Once Doris is overtaken, she is completely creepy. Kudos to Lulu Wilson for being a standout in a crowded club of creepy horror kids. There are minor effects applied, but even displaying an unhinged grin while staring through white eyes, is incredibly unsettling. Even when minor characters are in the room with her, your fear for their safety is real. Unfortunately, the filmmakers didn’t feel this was good enough and kept relying on the jump scare Doris appearing behind people.
For most of the 99 minutes runtime, director/writer Mike Flanagan treats the mom and oldest sister better than a typical horror flick. These characters know exactly what’s happening to Doris and are dealing with it in their own ways. There’s very little “Oh, sure she was speaking in tongues, but maybe she’s just feeling under the weather,” as happens in most possession flicks.
Much like the status quo happy life of this family, all good things must come to an end. The half-decent horror of Ouija 2: Electric Boogaloo is undone in the final act. If you’ve seen any other PG-13 rushed scary movie with a loud ending, you’ve seen this one. It’s a shame too. I wanted a great horror surprise this October. This is, most likely, best watched at a sleepover with friends. C-
Keeping Up with the Joneses
Jeff and Karen Gaffney (Zach Galifianakis and Isla Fisher) are a sweet, typical suburban couple. Their lives are as monotonous as it gets. This all changes when Tim and Natalie Jones (Jon Hamm and Gal Gadot) move into the quiet cul-de-sac. The Gaffneys find out the Joneses are spies and their fascination embroils them in a life-threatening situation.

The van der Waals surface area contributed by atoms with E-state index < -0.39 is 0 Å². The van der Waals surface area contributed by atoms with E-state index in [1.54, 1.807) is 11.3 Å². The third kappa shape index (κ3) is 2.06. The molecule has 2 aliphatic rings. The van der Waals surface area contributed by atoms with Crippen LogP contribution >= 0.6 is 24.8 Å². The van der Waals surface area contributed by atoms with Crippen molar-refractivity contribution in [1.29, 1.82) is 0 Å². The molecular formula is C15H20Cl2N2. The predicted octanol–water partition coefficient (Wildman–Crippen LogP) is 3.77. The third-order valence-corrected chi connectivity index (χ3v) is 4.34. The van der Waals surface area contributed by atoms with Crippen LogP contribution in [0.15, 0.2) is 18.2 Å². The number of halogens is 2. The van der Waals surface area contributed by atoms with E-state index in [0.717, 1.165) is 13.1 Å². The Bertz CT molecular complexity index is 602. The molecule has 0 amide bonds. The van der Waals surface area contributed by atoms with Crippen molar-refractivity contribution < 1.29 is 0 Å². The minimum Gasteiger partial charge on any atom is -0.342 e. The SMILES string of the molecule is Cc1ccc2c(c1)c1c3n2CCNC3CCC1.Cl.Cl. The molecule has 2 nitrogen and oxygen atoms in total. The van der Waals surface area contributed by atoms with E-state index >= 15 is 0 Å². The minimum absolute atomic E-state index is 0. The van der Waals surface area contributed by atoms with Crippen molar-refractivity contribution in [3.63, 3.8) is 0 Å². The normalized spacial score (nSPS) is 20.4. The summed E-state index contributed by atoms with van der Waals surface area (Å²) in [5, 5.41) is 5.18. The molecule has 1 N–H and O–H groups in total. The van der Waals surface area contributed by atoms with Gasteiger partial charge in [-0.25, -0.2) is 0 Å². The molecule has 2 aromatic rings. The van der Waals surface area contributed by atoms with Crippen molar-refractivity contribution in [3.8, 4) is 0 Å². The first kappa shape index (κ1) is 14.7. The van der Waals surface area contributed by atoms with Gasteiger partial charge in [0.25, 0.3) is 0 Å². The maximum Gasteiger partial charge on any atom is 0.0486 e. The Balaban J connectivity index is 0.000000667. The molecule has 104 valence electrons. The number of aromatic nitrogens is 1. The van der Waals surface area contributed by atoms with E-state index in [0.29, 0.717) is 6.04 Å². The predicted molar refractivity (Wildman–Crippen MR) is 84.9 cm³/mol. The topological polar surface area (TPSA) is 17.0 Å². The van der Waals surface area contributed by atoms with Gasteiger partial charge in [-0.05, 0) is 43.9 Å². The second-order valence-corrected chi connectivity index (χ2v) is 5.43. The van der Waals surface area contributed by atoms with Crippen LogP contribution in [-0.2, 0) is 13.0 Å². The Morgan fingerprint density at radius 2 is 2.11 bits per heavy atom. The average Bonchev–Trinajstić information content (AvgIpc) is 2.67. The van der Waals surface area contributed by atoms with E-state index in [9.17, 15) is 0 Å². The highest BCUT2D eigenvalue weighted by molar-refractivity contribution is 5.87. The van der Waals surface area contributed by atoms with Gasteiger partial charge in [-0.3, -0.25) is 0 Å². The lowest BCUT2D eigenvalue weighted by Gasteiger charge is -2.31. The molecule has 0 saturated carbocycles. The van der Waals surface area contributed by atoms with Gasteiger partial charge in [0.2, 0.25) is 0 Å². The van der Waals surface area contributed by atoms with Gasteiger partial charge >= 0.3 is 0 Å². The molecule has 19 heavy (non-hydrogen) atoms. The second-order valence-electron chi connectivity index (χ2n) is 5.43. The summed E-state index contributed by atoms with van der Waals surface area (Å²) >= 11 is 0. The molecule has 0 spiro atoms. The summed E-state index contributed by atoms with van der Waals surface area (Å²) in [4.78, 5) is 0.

Director Greg Mottola is typically ahead of the curve when it comes to comedy. Whether he’s directing TV episodes of Arrested Development and Undeclared or movies like Superbad and Adventureland, he knows how to set up great comedic timing. Unfortunately, in this case he only seems to be doing his best impression of ‘90s style Farrelly Brothers comedy.
That’s not to say the cast does a poor job, it comes down to the material they have to work with. Also, if you have a low tolerance of Zach Galifianakis’s naïve guy act, it’s best to avoid this flick. He’s stuck in the Will Ferrell rut, basically taking roles that are a minor interpretation of what he is famous for. For Galifianakis (my spell check is going crazy), he enjoys being the unassuming nice guy, who fears losing his temper, and even when he does, he’ll blurt out a grade-school insult.
As for Hamm, Gadot and Fisher, they know what kind of movie they’re in and they all seem to be having a blast. This is Isla Fisher’s movie and she should have been featured far more than she was. Her role as the paranoid wife that is clearly smarter than her husband is the highlight. Hamm and Gadot, as the spies leading a double life, are there to essentially smolder at the camera with every chance they get. Sure, they’re one-dimensional characters, but they play it as if they belong in a zany ‘60s spy spoof.
Good performances aside, Keeping Up with the Joneses just isn’t very funny. The jokes are tone-deaf. PG-13 comedies are quite rare these days, and Joneses doesn’t make a great case for them, unfortunately. D